With that said the domain name is still considered an important element to SERP rankings success. SEO consultants and analysts Moz who conduct yearly Search Engine Ranking Factors surveys, recently revealed when looking at Domain Level Keyword Usage (looks at how keywords are used in the root or subdomain name and how much impact this might have on search engine rankings); “The ranking ability of exact and partial-match domains (EMD/PMD) has been heavily debated by SEOs recently, and it appears Google is still adjusting their ranking ability. In our data, we found EMD correlations to be relatively high at 0.16 and as high as 0.20 if the EMD is also a dot-com”.
In support of the strength of domain names, the domain name industry has never been so buoyant. Since October 2013, over 1,000 new TLDs are progressively being rolled out into the market with positive results. According to website ntldstats.org more than 4 million domains from 472 new gTLDs have been registered.
The Domain Name Association, a non-profit business association that represents the interests of the domain name industry, has reported recent survey results that show support for increasing domain name options. Indeed their key findings show:
· There is great openness to new domain name extensions.
· Globally, nearly 60% of all respondents voiced a preference for more domain name and domain name extension options.
· Domain names remain relevant: essentially all users type domain names into browsers as well as use search tools to navigate the Internet.
Of recent times the topic of domain names and their relationship to website search has prompted a number of differing opinions. At one end of the spectrum we find businesses that promote the benefits of exact match and key word domains as an integral part of their search strategy and at the other end of the spectrum are ‘explorative’ marketers opting to replace domain names with search as the all- important ‘call to action’.
So what’s changed? Are domain names and search going their separate ways?
Traditionally the right domain name guaranteed the right kind of attention. Exact match and keyword domains drove traffic to websites and helped increase click through rates (CTRs) on paid advertising. In support of this, Google’s rankings of these websites showed a strong correlation between domain type and search engine results page (SERP) rankings.
To further support the influence domain names exerted, the domain name aftermarket was thriving, trading in valuable domains that businesses were prepared to pay a premium for.
As time marched on however the Internet became littered with websites that contained poor content and deceptive and misleading links, aptly named web spam. In the past few years Google has responded to the glut of web spam on the Internet with significant changes to its ranking algorithms. Google’s objective in doing this was to provide more authoritative results and quality content to its end users.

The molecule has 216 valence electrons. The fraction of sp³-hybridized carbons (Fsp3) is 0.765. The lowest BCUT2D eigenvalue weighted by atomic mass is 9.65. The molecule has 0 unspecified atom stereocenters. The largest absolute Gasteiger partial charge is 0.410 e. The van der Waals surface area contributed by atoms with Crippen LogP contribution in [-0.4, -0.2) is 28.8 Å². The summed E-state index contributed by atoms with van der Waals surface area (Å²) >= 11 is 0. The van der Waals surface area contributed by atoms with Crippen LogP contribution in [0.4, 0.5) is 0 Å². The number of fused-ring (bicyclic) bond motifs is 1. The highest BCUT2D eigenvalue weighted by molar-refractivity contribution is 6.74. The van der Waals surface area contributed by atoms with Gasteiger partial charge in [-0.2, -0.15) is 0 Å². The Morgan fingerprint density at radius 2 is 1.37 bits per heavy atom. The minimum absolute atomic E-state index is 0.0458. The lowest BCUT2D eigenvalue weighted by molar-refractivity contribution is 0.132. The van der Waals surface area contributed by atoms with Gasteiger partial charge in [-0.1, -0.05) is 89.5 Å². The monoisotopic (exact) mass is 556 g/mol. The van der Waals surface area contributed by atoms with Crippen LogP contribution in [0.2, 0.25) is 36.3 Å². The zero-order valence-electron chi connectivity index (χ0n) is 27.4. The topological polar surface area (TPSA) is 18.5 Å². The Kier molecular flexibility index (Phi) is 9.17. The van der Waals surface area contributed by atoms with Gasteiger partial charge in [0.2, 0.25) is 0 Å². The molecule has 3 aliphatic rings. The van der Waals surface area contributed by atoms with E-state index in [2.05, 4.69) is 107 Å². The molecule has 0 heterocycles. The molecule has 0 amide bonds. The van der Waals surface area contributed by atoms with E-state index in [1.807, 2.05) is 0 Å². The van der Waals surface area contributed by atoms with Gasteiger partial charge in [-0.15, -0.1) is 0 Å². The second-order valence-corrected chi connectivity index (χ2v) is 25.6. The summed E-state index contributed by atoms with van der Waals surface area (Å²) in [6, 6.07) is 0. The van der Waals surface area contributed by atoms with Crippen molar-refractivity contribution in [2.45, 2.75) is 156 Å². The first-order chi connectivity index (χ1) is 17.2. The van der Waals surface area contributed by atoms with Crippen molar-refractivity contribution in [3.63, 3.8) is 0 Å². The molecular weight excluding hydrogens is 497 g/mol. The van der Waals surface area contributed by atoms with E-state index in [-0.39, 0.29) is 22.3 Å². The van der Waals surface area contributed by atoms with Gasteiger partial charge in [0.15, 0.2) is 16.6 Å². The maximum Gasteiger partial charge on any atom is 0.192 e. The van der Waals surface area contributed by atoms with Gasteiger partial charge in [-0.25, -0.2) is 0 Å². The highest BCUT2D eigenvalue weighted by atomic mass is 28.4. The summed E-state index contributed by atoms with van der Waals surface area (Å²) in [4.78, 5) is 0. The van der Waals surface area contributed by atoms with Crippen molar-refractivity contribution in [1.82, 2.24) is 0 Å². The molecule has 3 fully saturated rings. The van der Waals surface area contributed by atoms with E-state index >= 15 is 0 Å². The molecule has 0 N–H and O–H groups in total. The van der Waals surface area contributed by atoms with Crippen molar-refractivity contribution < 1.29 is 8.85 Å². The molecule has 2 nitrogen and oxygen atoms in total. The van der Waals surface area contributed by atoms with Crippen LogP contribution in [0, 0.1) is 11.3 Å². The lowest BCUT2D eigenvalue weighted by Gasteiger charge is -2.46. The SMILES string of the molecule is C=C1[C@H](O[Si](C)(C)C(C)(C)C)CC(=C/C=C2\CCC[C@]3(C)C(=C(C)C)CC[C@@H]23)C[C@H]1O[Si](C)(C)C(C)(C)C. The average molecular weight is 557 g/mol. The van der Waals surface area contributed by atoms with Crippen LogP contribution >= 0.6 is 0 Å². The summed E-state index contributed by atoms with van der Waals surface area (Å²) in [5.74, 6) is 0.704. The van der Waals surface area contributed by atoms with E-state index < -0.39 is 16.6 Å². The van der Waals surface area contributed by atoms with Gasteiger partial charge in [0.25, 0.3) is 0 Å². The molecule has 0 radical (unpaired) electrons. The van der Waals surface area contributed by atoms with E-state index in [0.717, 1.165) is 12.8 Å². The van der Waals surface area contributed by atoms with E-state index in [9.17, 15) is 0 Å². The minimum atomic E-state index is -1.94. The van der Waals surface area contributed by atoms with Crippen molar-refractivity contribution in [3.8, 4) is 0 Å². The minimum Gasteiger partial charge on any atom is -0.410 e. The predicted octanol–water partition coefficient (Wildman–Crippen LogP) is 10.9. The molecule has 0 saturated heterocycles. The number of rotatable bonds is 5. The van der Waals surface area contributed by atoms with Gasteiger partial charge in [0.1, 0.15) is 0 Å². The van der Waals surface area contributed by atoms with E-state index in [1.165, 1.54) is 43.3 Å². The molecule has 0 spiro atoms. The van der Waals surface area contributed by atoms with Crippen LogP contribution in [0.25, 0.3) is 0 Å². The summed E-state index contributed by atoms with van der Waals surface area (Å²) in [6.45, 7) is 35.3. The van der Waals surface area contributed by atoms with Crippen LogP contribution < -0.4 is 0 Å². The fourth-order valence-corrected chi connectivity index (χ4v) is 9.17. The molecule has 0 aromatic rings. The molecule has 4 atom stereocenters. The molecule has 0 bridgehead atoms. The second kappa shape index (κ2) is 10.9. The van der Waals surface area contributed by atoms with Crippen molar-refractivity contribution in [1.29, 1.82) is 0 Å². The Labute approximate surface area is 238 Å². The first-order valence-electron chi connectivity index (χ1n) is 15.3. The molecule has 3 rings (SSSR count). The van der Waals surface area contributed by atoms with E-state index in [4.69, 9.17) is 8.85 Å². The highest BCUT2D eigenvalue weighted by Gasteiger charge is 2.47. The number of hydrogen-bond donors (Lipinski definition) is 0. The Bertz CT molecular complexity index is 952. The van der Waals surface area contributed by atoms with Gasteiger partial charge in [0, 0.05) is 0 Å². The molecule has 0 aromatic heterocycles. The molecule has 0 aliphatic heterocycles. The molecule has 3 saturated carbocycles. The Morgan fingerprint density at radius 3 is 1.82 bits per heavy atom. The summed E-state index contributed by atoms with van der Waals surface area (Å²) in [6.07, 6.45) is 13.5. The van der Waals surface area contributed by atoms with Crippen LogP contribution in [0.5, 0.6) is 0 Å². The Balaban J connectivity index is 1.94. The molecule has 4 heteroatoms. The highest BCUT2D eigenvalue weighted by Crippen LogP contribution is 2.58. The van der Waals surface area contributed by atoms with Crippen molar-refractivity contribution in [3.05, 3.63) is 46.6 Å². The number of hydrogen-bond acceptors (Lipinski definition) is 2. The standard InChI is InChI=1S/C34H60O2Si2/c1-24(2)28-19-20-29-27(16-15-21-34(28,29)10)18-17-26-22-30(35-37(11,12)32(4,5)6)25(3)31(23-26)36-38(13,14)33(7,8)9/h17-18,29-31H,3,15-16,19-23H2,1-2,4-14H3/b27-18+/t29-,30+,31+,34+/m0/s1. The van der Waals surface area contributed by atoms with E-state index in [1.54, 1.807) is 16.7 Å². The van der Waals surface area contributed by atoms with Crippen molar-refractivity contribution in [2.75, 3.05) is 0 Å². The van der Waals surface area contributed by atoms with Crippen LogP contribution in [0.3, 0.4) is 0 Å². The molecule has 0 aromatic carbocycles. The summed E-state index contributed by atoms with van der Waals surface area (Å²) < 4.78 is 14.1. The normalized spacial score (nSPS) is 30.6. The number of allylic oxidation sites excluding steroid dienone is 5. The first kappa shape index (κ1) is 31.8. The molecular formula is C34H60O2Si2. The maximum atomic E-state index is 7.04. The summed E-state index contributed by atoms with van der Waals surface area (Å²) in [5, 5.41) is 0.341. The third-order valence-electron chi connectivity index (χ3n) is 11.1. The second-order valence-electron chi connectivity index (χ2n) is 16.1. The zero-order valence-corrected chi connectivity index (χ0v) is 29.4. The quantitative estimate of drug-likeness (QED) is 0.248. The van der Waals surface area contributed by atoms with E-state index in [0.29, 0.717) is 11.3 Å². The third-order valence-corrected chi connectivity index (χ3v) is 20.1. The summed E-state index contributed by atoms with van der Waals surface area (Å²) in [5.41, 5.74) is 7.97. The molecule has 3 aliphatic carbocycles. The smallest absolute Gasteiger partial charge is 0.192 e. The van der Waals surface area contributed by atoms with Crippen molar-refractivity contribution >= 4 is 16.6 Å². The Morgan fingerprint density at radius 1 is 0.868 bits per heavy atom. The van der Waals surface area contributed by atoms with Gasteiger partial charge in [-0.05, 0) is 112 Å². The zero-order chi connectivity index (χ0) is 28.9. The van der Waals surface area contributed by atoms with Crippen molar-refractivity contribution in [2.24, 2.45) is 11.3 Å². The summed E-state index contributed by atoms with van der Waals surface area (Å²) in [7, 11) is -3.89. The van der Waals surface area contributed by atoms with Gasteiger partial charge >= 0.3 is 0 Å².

The impact of Google’s timely algorithm changes meant that a vast number of businesses heavily invested in SEO (and less invested on producing quality content) lost SERP rankings overnight. Given that 92% of people search on Google when looking for a product meant an immediate effect was felt.
In .au the impact was evident. Previously, .au portfolios (Registrants holding more than 500 domain names) grew much faster than the namespace as a whole, peaking at over 16% of domains under management in 2012. However, large numbers of these names were held for search engine optimisation purposes and were keyword matches.
The Google algorithm changes in 2012 lessened the value of such keyword domains and the acquisition of names by portfolios slowed. When (in 2013) key portfolio holders had large numbers of names fall due for renewal, a sharp rationalisation occurred in response to the lower value of the names with portfolio renewal rates dropping from above 90% to below 50% in some cases. Due to the two-year nature of .au registrations, the decline in the share of names held in portfolios took over 18 months – as can be seen from the graph. However the sector remains vulnerable to future changes, and some portfolio holders – who had names fall due in the early days of the new era – are continuing to rationalise albeit at a slower pace.
Google’s algorithm changes sparked website owners across the globe to evaluate their business strategies. Whilst many businesses were affected by Google’s decision to try and clean up the Internet, the algorithm changes provided an opportunity for change. One such business, Jonathan Leane’s Alternative Media, has done just that changing from a purely SEO business to one that now incorporates a strong SEM strategy with positive results.
Jonathan’s story is also presented in the State of the .au Domain report.
Perhaps it was the change in the SEO landscape that prompted a number of marketers to attempt new ways to navigate users to websites.
The ‘term ‘search for us’ is an emerging trend on print and TV ads in Australia. However the mystery remains as to why Marketers would risk sending likely customers into a rabbit warren to search amongst their competitors and hopefully arrive at the correct destination. Wouldn’t direct navigation be simpler?
Recent studies show that the majority of website traffic originates from organic search. Conductor, a company that provides web presence solutions, reports that organic search is responsible for 64% of web traffic.
Organic search results are listings on search engine results pages that appear because of their relevance to the search terms, as opposed to their being advertisements. In contrast, non-organic search results may include pay per click advertising